USS Fox DLG-33 (CG-33) (1966-1944)

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The USS Fox, commissioned in May of 1966, was a 5340-ton Belknap class guided missile frigate that was built in San Pedro, California. A year was spent outfitting, evaluating the advanced weapons system on the ship, and training the crew but in June of 1967, the USS Fox began its first overseas deployment.

Action in the Vietnam War

Utilized mainly during the Vietnam War, the Fox spent the majority of its time occupying water in the Western Pacific. Duties of the ship included air traffic control, which in turn included guiding United States fighter planes into combat successfully and partaking in the search and rescue efforts. The Fox also came to the rescue of the USS Forrestal when the aircraft was damaged in 1967.

Action in the Cold War

Throughout the rest of the Vietnam War, the USS Fox made more Western Pacific cruises, acting in similar fashion to its first trip. From 1970 to1971, the Fox made a tour into the Sea of Okhotsk, an area of increasing interest as the Soviet Union began to expand its naval power and the Cold War tension began to increase. By the end of June in 1975, the Fox was reclassified to a guided missile cruiser and with that its designation changed to CG-33.

In late 1975, the USS Fox moved west again, this time spending most of its time in the Indian Ocean. The Fox was in close relations with the Australian and the Iranian navies while keeping a close eye on the Soviet naval activities. For the rest of its active career the USS Fox spent much of its time in the Western Pacific and Indian Ocean. From September 1980 to April 1981, the Fox acted as a flagship in the Persian Gulf during a crisis with Iran.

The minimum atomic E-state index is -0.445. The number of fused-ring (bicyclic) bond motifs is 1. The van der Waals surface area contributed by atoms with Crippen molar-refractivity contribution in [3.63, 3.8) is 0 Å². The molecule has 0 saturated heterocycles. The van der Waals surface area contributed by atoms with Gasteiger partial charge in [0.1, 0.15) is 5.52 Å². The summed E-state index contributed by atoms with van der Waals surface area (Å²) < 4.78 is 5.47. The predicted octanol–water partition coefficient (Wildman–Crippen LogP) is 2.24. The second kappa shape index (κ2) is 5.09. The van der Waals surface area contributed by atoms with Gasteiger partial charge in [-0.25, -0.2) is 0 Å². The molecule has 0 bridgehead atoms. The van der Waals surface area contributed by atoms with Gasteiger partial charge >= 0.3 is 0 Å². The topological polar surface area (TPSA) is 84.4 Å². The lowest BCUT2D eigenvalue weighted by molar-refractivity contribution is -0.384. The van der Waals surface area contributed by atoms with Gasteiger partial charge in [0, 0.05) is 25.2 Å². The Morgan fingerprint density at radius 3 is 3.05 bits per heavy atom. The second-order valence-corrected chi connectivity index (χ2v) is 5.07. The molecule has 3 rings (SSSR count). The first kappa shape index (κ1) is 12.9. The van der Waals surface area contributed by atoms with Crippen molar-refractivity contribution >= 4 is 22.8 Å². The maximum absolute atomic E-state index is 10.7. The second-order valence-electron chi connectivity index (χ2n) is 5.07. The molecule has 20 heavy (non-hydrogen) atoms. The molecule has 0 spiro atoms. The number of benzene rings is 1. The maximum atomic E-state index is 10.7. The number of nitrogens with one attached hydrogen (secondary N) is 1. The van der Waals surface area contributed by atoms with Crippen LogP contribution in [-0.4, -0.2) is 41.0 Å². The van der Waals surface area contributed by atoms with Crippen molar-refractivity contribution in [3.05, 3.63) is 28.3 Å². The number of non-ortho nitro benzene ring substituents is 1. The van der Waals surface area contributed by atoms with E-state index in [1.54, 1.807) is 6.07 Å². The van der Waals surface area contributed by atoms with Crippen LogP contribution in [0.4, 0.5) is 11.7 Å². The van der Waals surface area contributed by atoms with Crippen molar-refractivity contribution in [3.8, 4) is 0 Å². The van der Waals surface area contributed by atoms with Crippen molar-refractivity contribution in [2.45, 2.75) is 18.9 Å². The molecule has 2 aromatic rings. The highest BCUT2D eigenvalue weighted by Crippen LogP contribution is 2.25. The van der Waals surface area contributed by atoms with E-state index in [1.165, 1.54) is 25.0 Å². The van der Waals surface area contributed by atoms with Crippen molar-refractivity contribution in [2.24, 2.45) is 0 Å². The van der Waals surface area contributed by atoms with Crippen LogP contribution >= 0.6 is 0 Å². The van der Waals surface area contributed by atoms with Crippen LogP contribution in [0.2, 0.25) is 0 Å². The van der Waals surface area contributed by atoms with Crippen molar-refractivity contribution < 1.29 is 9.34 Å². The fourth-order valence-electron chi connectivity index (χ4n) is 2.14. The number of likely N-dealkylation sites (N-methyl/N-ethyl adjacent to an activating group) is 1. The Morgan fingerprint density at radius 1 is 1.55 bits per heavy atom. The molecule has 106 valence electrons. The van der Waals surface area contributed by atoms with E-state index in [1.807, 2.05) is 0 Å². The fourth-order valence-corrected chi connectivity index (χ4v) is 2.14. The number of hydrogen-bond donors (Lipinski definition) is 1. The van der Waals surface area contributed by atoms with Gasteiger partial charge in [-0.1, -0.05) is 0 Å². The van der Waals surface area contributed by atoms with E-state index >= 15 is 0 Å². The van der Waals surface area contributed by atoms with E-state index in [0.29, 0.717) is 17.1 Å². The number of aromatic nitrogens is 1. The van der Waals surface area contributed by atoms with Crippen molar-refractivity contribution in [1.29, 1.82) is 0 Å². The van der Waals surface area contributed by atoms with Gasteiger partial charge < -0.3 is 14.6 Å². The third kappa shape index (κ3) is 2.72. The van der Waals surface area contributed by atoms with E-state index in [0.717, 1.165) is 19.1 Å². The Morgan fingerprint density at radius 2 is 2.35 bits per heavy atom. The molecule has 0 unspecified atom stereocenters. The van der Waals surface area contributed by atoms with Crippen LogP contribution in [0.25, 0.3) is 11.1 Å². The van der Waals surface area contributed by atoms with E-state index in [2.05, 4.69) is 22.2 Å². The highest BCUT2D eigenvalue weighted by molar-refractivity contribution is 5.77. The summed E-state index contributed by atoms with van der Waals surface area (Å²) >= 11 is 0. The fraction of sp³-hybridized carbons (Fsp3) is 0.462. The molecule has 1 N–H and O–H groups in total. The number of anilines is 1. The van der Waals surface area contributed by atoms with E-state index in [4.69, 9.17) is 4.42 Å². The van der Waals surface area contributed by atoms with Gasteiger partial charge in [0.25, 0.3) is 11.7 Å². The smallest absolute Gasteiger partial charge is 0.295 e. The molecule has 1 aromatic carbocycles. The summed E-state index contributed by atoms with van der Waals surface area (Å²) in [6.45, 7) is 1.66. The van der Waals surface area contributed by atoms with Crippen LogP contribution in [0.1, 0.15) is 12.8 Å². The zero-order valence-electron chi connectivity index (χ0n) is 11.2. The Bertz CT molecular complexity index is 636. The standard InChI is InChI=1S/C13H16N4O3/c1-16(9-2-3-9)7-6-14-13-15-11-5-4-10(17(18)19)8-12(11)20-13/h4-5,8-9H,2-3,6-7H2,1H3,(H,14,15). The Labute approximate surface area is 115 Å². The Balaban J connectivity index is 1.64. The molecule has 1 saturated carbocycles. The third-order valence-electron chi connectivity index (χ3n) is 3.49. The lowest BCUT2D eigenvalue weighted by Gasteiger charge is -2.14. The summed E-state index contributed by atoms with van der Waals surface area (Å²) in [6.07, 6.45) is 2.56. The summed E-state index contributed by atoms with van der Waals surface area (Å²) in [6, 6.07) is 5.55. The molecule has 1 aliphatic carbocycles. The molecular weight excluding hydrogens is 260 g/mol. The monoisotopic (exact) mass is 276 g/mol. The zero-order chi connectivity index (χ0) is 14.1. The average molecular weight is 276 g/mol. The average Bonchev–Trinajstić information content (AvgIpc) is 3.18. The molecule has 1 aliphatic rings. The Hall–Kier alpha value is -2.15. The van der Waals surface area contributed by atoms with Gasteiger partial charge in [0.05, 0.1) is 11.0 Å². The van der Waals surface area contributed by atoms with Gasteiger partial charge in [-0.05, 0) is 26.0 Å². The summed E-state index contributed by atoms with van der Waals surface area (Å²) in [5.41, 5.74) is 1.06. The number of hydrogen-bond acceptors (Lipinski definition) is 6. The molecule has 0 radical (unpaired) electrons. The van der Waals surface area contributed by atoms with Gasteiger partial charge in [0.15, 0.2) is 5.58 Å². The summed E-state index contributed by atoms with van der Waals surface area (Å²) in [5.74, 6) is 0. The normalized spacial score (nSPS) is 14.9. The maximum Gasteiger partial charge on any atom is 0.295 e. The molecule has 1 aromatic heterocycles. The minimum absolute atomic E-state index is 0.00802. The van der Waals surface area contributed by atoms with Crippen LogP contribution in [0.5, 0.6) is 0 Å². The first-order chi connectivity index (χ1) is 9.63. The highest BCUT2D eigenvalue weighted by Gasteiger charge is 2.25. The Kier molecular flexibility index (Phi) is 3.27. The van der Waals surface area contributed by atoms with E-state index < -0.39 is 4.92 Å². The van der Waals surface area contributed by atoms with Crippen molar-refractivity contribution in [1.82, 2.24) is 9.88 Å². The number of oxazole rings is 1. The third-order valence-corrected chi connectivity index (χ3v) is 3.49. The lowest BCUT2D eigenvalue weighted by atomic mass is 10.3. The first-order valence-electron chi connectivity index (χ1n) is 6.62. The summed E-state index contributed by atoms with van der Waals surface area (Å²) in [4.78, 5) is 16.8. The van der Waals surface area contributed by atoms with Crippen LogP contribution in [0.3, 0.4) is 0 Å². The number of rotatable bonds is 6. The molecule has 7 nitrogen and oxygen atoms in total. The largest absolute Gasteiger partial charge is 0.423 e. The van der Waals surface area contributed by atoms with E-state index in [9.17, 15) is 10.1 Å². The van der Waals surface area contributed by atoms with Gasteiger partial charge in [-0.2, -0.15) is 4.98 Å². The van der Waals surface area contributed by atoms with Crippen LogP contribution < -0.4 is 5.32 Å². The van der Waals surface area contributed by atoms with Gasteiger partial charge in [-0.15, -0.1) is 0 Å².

After the War

Throughout much of its active time the Fox was modernized, receiving surface-to-surface guided missiles to replace its three-inch guns, while also receiving other upgrades to its combat capabilities. In 1982, the Fox was deployed, mainly on rescue missions for Vietnamese refugees.

At the close of 1993, the USS Fox finished its last overseas cruise and followed it with inactivation preparations. In mid April of 1944, the ship was decommissioned and sold for scraps latter in 1995. The ship was later repossessed and kept intact by the Navy.

Asbestos in Navy Ships

Although an essential component of the naval fleet, even today, naval cruisers also pose a lasting health risk to soldiers serving on them. Unfortunately, products containing asbestos were common, especially on older ships, because of the material’s high resistance to heat and fire. Despite its value as an insulator, asbestos fiber intake can lead to several serious health consequences, including mesothelioma, a devastating cancer without cure. Current and former military personnel who came into contact with these ships should seek immediate medical attention in order to detect possible health consequences associated with asbestos exposure.


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